Freshman House Democrats, many of whom made it to Congress on pledges of reforming campaign finance, are chipping away at Wall Street’s influence in Congress.
First-term Democratic members relied less on corporate donors in the 2018 midterm elections and raised higher percentages of campaign cash through small-dollar donations than the Democratic incumbents who ran for re-election, according to a new report by Americans for Financial Reform and the Center for Economic and Policy Research, or CEPR.
“In competitive districts the key to fundraising was Wall Street, but that’s not how the first-year Democrats in contested districts won their races,” Jeff Hauser, executive director of the Revolving Door Project at CEPR, told The Intercept. “I don’t think that’s how they’re going to win re-election. I think that they can raise more than enough money from small-dollar donors, and in so doing, they can actually run on populist themes that are very popular across the political spectrum.”
“More candidates chose to focus on waging campaigns based on good public policy, not what delights Wall Street donors.”
The report’s findings signal the efficacy of an approach adopted by progressive candidates across the country last year, to eschew corporate donors for contributions from small-dollar givers — those who donate $200 or less. This is a trend that is likely to grow, as 2020 presidential contenders Sens. Bernie Sanders, Elizabeth Warren, Kamala Harris, Kirsten Gillibrand, and Cory Booker have sworn off donations from corporate political action committees, and the number of small-donors a candidate gets has become a signal of strength, a break from the past when only the top-line dollar figure mattered.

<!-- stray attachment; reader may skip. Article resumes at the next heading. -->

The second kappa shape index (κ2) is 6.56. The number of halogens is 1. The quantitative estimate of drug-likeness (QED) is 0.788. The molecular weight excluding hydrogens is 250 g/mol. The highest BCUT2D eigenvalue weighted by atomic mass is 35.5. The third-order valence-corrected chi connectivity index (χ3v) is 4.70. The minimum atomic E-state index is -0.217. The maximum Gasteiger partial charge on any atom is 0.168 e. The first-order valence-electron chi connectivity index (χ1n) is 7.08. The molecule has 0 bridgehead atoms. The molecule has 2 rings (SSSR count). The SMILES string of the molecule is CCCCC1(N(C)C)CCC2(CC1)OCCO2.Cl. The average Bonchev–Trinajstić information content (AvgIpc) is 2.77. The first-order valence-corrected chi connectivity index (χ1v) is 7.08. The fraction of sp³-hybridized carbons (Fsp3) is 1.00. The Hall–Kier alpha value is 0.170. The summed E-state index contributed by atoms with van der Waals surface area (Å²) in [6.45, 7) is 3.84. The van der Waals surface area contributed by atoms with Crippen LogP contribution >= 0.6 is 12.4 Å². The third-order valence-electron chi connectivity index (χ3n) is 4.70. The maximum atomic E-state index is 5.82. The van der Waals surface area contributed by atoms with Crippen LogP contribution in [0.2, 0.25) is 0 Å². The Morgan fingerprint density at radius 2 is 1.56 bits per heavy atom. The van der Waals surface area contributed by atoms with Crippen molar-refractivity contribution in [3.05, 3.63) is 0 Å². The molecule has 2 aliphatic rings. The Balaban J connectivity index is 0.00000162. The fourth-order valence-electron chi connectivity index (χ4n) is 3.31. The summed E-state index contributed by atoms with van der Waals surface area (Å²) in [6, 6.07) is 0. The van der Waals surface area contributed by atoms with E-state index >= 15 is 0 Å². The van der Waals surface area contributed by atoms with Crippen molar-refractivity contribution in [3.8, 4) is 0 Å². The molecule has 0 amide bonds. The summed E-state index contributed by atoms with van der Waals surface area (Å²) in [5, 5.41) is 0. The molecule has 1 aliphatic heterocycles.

On average, first-time Democratic candidates raised 17 percent of their campaign committee money from small donors, compared with 9.4 percent for incumbents running for re-election, the research found. And the Democrats who had the tightest races, winning by a margin of less than 10 percent, raised even more of their cash from small donors than first-time candidates overall: 18.6 percent.
Wall Street, defined in the report as the combination of the finance, insurance, and real estate sectors, played a noticeably smaller role in fundraising for new House Democrats. First-term Democrats raised 10 percent from Wall Street, lower than the 12.9 percent of House Democrats overall.
The report leans on the side of caution in a way that, if anything, understates the magnitude of the shift, Hauser said. If a real estate agent living in a middle-class neighborhood gave $250 to a local candidate, for example, their contribution would be lumped in with Wall Street money rather than small donors.